Today, California’s three state cannabis licensing authorities released proposed emergency licensing regulations for commercial medicinal and adult-use cannabis. The regulations are intended to reflect the law that was set out in California’s Medicinal and Adult-Use Cannabis Regulation and Safety Act (MAUCRSA), and will replace the draft regulations that were released for cannabis cultivation, manufacturing, retail and other activities in April 2017 (you can read more about the prior regulations in our post here). These regulations will allow the state to start issuing temporary licenses to conduct commercial cannabis activities on January 1. Our San Francisco and Los Angeles cannabis attorneys are analyzing the new regulations and comparing them to the previous draft and we will do a more in depth post on what has changed very soon.
On November 5th, the City Council of West Hollywood put an end to a long period of speculation about the future legal status of cannabis in their jurisdiction, moving to allow recreational and medical marijuana dispensaries, delivery services. In particular, the WeHo City Council approved of allocating 8 licenses per type of cannabis activity (Adult-Use retail, Consumption Areas with On-Site Adult-Use retail, Delivery Services, and Medical-Use dispensary,) and confirmed this decision on the morning of November 8th. These activity types are of interest in themselves: Allowing retail spaces to provide an area for on-site consumption means WeHo might soon be the home of hip, Amsterdam-style marijuana cafés.
While this explains quite a bit about West Hollywood's approach, some aspects of the city's regulations remain unclear. For instance, the exact selection process for the 8 licenses per activity has not been decided by the City Council. Moreover, the zoning regulations for marijuana businesses have also not been finalized by the city. To address these questions, the City Council of West Hollywood will meet again on November 20th to discuss zones and grading criteria for licenses. The City Council has given itself a deadline of December 6th to resolve these issues, which it hopes to meet before the new laws come into effect on January 1st.
As it stands, what our cannabis lawyers know about the future process for license application selection is as follows: The top eight applications will be issued licenses based on merit. Some of the criteria in consideration for "merit" will include compliance with the city's social equity program, operating a pre-existing cannabis business that's in good standing in WeHo, or previous experience with a cannabis business elsewhere in the state. Again, these criteria have been merely discussed and not approved. Once the criteria are fixed, the city will essentially grade each application based on the standards they establish.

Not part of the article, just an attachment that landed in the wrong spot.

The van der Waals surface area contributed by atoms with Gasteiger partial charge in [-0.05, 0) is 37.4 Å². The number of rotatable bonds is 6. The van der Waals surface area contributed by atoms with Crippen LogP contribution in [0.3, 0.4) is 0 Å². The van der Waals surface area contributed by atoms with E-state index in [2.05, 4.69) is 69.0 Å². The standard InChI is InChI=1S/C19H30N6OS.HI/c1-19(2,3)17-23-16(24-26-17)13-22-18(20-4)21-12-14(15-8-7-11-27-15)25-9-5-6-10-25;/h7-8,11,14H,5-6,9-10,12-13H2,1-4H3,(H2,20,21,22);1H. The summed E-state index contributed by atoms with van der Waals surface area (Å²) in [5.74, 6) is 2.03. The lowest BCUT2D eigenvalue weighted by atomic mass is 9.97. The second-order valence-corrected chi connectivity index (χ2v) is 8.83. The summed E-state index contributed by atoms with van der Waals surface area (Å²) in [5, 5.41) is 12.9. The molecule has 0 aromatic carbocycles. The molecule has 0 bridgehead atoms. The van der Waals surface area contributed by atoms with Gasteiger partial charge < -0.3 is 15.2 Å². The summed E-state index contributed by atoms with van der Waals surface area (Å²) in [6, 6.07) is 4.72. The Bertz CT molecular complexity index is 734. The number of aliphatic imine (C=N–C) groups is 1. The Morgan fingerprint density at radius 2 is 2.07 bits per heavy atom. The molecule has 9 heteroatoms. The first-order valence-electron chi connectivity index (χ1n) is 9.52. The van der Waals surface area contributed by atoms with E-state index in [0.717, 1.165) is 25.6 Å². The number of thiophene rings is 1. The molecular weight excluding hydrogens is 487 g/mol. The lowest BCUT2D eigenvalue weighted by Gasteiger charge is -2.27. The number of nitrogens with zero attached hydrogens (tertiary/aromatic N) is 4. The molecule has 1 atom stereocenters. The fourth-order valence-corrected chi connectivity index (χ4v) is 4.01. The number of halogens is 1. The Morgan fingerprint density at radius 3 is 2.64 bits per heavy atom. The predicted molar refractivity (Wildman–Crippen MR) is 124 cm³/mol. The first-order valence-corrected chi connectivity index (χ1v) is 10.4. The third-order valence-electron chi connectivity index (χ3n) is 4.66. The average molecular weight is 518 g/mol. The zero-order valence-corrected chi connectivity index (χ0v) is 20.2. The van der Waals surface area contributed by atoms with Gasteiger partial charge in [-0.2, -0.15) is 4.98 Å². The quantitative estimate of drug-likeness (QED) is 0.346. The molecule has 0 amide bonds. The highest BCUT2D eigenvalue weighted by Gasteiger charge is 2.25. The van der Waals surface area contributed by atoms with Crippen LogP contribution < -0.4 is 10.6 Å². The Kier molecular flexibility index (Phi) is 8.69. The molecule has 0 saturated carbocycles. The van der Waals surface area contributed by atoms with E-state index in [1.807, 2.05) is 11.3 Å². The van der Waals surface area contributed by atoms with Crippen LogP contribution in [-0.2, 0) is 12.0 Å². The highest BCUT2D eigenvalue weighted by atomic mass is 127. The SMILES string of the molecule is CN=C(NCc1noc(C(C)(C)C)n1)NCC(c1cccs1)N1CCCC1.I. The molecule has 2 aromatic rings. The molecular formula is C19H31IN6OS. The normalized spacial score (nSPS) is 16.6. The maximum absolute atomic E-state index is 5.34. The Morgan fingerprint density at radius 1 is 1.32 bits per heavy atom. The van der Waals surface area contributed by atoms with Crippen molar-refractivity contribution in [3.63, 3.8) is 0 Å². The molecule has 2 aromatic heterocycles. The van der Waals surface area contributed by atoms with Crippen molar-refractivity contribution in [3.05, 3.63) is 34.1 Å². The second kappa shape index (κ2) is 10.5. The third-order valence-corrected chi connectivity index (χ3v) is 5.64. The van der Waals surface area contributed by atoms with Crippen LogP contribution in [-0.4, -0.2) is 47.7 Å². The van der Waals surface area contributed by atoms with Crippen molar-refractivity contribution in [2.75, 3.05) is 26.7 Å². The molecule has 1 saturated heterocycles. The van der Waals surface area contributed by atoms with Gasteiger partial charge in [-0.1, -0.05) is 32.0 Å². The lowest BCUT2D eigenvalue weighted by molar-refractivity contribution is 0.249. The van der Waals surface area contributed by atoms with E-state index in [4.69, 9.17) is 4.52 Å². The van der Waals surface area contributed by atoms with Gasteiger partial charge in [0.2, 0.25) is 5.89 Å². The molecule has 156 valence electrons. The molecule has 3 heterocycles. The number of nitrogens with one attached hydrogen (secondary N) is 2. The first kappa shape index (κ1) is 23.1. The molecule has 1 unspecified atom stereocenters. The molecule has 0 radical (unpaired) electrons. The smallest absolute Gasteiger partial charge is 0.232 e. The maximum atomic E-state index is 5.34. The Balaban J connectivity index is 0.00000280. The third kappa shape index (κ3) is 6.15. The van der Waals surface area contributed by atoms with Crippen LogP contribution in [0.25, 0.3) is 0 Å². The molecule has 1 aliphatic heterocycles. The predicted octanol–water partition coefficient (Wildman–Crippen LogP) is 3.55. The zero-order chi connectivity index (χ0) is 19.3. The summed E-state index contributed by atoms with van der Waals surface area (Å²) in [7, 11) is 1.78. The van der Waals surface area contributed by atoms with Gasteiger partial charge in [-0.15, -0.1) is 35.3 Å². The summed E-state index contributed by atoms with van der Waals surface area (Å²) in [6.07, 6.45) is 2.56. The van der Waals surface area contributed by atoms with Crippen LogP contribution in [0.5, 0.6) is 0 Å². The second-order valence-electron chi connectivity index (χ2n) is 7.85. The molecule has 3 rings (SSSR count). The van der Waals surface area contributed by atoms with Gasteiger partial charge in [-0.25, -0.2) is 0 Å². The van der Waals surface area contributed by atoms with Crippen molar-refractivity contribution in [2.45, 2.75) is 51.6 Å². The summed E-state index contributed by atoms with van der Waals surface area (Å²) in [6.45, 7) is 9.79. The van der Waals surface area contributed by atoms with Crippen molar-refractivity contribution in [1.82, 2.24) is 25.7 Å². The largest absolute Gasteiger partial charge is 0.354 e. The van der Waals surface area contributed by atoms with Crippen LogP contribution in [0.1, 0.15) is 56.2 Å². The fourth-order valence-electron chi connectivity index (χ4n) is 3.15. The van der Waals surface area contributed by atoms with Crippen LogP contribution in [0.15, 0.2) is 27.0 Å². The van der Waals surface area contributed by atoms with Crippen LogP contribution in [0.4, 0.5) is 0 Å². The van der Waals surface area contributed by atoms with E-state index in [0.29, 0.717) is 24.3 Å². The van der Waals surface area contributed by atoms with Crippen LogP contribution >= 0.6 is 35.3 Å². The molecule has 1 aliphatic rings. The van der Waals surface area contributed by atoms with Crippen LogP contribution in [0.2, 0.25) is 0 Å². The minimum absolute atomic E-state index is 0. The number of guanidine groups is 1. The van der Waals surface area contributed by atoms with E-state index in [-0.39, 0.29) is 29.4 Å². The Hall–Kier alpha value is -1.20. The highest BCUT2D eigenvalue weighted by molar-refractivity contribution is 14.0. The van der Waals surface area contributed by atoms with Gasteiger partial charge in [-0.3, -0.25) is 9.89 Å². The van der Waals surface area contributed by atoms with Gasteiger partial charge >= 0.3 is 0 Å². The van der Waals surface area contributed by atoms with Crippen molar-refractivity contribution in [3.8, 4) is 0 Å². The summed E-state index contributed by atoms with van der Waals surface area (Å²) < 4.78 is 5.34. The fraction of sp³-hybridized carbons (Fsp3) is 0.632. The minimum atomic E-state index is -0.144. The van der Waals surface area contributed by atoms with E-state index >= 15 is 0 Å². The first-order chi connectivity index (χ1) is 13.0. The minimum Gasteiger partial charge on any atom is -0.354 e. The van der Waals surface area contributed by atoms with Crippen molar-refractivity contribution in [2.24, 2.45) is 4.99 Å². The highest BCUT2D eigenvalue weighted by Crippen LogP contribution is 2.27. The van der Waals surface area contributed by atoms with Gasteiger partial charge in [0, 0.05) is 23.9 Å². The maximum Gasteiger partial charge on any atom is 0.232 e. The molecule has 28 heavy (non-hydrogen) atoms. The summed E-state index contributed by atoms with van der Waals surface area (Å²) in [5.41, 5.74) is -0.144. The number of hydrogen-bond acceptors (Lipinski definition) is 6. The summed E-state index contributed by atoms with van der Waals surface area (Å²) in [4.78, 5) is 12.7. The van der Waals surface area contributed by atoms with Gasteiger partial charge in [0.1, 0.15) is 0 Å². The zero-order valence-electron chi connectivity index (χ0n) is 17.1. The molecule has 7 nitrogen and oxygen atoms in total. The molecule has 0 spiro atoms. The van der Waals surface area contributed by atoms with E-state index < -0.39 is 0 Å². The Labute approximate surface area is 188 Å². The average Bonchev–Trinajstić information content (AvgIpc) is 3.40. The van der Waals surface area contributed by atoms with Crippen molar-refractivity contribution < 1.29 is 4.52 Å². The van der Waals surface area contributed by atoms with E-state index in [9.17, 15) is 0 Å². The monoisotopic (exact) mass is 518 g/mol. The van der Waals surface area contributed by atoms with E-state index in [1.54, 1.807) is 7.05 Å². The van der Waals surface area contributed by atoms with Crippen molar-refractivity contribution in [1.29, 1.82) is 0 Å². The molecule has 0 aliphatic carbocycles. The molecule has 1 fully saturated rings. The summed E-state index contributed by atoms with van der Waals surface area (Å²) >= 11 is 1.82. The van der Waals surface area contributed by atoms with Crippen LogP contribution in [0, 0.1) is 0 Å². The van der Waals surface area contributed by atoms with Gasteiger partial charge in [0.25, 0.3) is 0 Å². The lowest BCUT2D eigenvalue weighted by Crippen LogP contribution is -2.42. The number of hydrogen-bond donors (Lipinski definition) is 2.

Since relatively few licenses will be granted, it is imperative for any marijuana business applicant in West Hollywood to not only meet the criteria set out by City Council, but also to provide adequate reasoning for why its merits qualify it to be chosen over the other applicants. The application period will be open in January 2018 for a period of 30 days; since the timeframe is so short, if you're interested in starting a cannabis business in WeHo, it's important to get started on the application process now.
Last week, our Los Angeles cannabis attorneys were at the City Council meeting where the Council moved to amend the Draft Regulations that were previously released on September 22, 2017. The Los Angeles City Council moved to amend the Draft Regulations released on 9-22-2017 to include a motion that will allow cannabis operators who meet certain requirements to remain open if they file for limited immunity within 15 days of applications opening. You can read more about the Draft Regulations from September in our previous posts here and here.
Thanks to everyone who came to our first Freedom of Information session about Los Angeles Cannabis Licensing!
This weekend was the second annual The Edibles List Infused Expo in DTLA. As LA Cannabis lawyers, our firm is tracking the City's development of regulations and also California's. This weekend, the focus was on edibles.
As California prepares to start issuing cannabis cultivation licenses on January 1, 2018, the state is becoming more transparent regarding the exact requirements for legal cultivation under the new regulatory regime. Our cannabis lawyers are often asked how you can prepare for licensing - here is your answer. The California Department of Food & Agriculture’s just released a full checklist of requirements for the Cal. Cannabis cultivation application, now available in .pdf form on their website.